Thanks for the comments, Darran, more inline...
On 2017-01-26 12:40, Darran Lofthouse wrote:
On 26/01/17 01:02, Brian Stansberry wrote:
> My only concerns with this would relate to comitting this kind of src dependency to
the poms in the main branches in the widlfly/wildfly and wildfly/wildfly-core repos. We’ve
managed to survive up to now with little or no need for that kind of thing, so until we
get used to using this in other ways IMHO we should follow the KISS principle and forbid
I like the idea of this being available for teams working on a topic
branch but also think we should avoid this kind of dependency in master
- engineers are continually running builds so I don't think we should
add additional source checkouts and builds.
So you also vote for having the support for source dependencies when the
e.g. the wildfly-core CI builds a PR that integrates a change in Elytron
or when a reviewer does the same, but such PRs should wait for a proper
release of the component, right?
I know Elytron has caused huge amounts of instability but generally
think we want these branches in a state where we could tag if we needed to.
"these branches" - you mean topic branches in a component (such as
Elytron) or in a consuming project (such as WF Core) or both?
When these downloaded builds are executed are the test cases within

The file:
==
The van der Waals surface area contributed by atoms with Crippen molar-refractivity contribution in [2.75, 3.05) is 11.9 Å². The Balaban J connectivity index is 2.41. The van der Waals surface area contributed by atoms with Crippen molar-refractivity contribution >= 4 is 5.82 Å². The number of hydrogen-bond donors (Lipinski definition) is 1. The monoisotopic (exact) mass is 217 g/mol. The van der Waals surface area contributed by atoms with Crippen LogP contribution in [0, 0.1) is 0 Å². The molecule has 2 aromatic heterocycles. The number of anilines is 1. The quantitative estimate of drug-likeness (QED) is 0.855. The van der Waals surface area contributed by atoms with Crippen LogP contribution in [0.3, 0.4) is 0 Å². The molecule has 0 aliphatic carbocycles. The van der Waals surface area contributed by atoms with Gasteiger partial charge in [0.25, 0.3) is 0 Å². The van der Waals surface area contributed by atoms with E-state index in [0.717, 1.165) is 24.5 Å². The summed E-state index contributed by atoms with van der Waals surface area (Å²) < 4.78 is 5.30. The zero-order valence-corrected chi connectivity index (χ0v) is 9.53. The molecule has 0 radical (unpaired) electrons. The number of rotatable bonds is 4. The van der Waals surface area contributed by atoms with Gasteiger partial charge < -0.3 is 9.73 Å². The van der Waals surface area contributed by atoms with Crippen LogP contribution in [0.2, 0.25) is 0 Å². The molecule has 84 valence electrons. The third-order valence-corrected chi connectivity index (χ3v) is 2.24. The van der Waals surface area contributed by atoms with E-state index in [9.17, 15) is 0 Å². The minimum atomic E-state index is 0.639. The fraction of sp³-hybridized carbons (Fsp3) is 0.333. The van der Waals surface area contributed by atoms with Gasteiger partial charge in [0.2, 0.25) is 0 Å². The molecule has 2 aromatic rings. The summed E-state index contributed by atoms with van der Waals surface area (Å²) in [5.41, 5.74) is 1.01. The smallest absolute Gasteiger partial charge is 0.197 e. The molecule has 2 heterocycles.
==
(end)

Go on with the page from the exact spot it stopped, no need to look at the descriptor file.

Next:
The builds of source dependencies run with -DskipTests by default so
that they finish faster. An explicit per git repository setting in
srcdeps.yaml is needed if somebody wants a dependency build to run
> A trick is avoiding doing that by mistake; i.e. a PR is sent up
with a SRC dependency to get CI or review and accidentally gets merged. But I suppose
that’s not the end of the world, so long as the release process will eventually detect it
Merging topic branches these temporary SHAs would be in the history but
maybe the PR CI runs could verify they are not present in the final merge.
> Can making srcdeps fail (or just disabling it) be turned on via a maven profile? With
that we could set up such a profile and turn it on in CI jobs that are testing branches
where it’s forbidden (e.g. the nightly builds of master.)
> Oh, one other concern — how robust is this in the face of poor maintenance? I see a
lot of boilerplate in that .mvn/srcdeps.yaml. If that gets out of date or something is the
only effect that using a src dependency for the affected item doesn't work?
I think that file would be better almost empty
The size of the srcdeps.yaml file depends on how many dependencies the
given project has and which of those are selected for the srcdeps
support. In the PR https://git.io/vMjUC
, I have included only the
projects owned by us, excluding non-Maven and non-git projects. I am
open to discussion whether we should include or exclude more projects.
but not hidden.
The .mvn directory was introduced by Maven 3.3.1. Maven reads
extensions.xml file from there and I found it rather natural to have
srcdeps.yaml file there too.
Thinking about the topic branch development, within the Elytron team
are using some SNAPSHOTs from the official repos and at times we have
forked projects into our incubator and developed against SNAPSHOTs from
Allowing SNAPSHOTs on any remote Maven repository leads to loosing
reproducibility of the builds of the dependent project. Srcdeps offers
much more reproducibility and portalbility over environments in such